Stories about: kidney failure

Precision medicine for end-stage kidney failure? 40 percent of kids needing transplants have identifiable mutations

People forming a kidney shape - indicating that not all ESRD is alike and that it can have multiple genetic causes

In adults, end-stage renal disease, or ESRD, is most commonly a complication of diabetes or hypertension. In children, teens and young adults, it’s a different picture entirely. New research finds that more than half of people needing a kidney transplant before age 25 have a congenital anomaly of the kidney or urinary tract, and that 40 percent have an identifiable genetic cause of ESRD. Knowing these genetic underpinnings can inform better care for patients with kidney disease, says study leader Friedhelm Hildebrandt, MD, chief of the Division of Nephrology at Boston Children’s Hospital.

Hildebrandt and his colleagues drew on 263 families whose child received a new kidney at Boston Children’s between 2007 and 2017, before the age of 25. In 68 families, the team was able to perform whole-exome sequencing, comparing their DNA with a normal reference sample.

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Accessible and affordable dialysis for children in developing countries


Children living outside industrialized nations have limited access to health care, and many children with severe kidney dysfunction do not have access to dialysis. Some developing countries have access to manual peritoneal dialysis, which requires the placement of a catheter into the abdominal cavity every one to two hours, 10 hours per day. But supplies are expensive, and many countries lack the infrastructure needed to get large quantities of dialysis fluid to children’s homes.

At the recent 2015 Boston Children’s Hospital Global Pediatric Innovation Summit + Awards, pediatric nephrologist Sara Jandeska, MD, of Rush Children’s Hospital in Chicago, pitched a portable, affordable solution: providing just the dialysis salts.

See more posts and videos from the Global Pediatric Innovation Summit.

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Decoding kidney disease, one gene at a time

blood samples chronic kidney disease
More than a third of chronic kidney diseases are caused by single mutations on single genes (Image: Graham Colm)

Part 2 of a two-part series on kidney disease. Part 1 is here.

Friedhelm Hildebrandt, MD, receives around one blood sample in the mail per day from a patient with chronic kidney disease. Over 10 years, he’s collected more than 5,000 samples from patients all over the world—in hopes of finding the genetic mutations that cause them and, ultimately, new treatments.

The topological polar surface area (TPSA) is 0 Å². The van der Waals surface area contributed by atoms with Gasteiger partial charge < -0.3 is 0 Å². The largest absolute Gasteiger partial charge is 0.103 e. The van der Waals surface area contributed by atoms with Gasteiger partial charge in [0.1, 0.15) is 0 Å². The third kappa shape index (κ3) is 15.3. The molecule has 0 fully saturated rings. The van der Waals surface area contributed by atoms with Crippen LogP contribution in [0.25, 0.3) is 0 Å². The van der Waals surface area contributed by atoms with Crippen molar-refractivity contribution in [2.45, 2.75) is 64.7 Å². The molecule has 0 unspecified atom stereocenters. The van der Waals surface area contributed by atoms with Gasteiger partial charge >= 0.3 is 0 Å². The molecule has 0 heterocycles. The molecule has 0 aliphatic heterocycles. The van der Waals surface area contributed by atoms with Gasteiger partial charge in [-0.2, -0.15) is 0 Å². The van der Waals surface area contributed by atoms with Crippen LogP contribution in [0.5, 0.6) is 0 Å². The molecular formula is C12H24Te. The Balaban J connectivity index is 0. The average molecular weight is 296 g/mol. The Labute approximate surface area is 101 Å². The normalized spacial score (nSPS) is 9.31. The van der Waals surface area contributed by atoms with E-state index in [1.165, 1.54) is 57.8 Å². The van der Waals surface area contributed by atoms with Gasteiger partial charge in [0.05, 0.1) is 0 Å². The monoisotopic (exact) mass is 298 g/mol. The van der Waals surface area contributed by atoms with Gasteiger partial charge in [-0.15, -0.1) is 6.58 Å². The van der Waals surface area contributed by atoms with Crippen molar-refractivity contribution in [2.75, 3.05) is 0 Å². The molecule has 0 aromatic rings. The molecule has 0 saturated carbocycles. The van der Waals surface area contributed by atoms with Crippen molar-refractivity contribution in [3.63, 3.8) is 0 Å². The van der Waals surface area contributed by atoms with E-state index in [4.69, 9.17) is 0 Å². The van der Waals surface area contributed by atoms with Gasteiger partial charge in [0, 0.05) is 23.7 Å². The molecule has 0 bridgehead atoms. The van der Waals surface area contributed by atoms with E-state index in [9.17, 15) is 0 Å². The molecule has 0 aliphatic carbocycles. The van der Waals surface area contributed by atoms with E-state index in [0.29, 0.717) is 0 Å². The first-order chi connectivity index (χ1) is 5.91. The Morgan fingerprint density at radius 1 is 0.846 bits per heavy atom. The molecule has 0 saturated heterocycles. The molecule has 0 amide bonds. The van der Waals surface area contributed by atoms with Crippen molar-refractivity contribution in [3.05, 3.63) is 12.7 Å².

Consider the mutation in an 8-month-old boy from Turkey, who had fluid collection under his skin and elevated protein in his urine—signs that his kidneys were failing. Doctors identified his disease as a form of nephrotic syndrome, one of the three main types of chronic kidney disease. The disease was proving to be hard to treat: Ten weeks of steroids had produced no result, and an immunosuppressant hadn’t been effective enough to justify its harsh side effects.

Only within the last year, genetic research has revealed that more than 30 percent of childhood chronic kidney diseases—like this child’s—stem from single mutations in single genes.

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Test licensed for devastating kidney disease

A glomerulus (Gray's Anatomy)

Focal segmental glomerulosclerosis (FSGS) is the second leading cause of kidney failure in children. It ruthlessly attacks the kidney’s filtering system: The glomeruli, tiny clusters of capillaries within each nephron that filter toxins from the blood, scar, harden and stop working. Patients are forced onto chronic dialysis and, all too often, need a kidney transplant.

“To make matters worse, many patients have recurrence of the disease soon after transplant,” says William Harmon, MD, chief of Children’s Division of Nephrology. “First it ruins your native kidney, then it can return instantly in the transplant and ruin that also.” Amazingly, this can sometimes happen within hours of transplantation.

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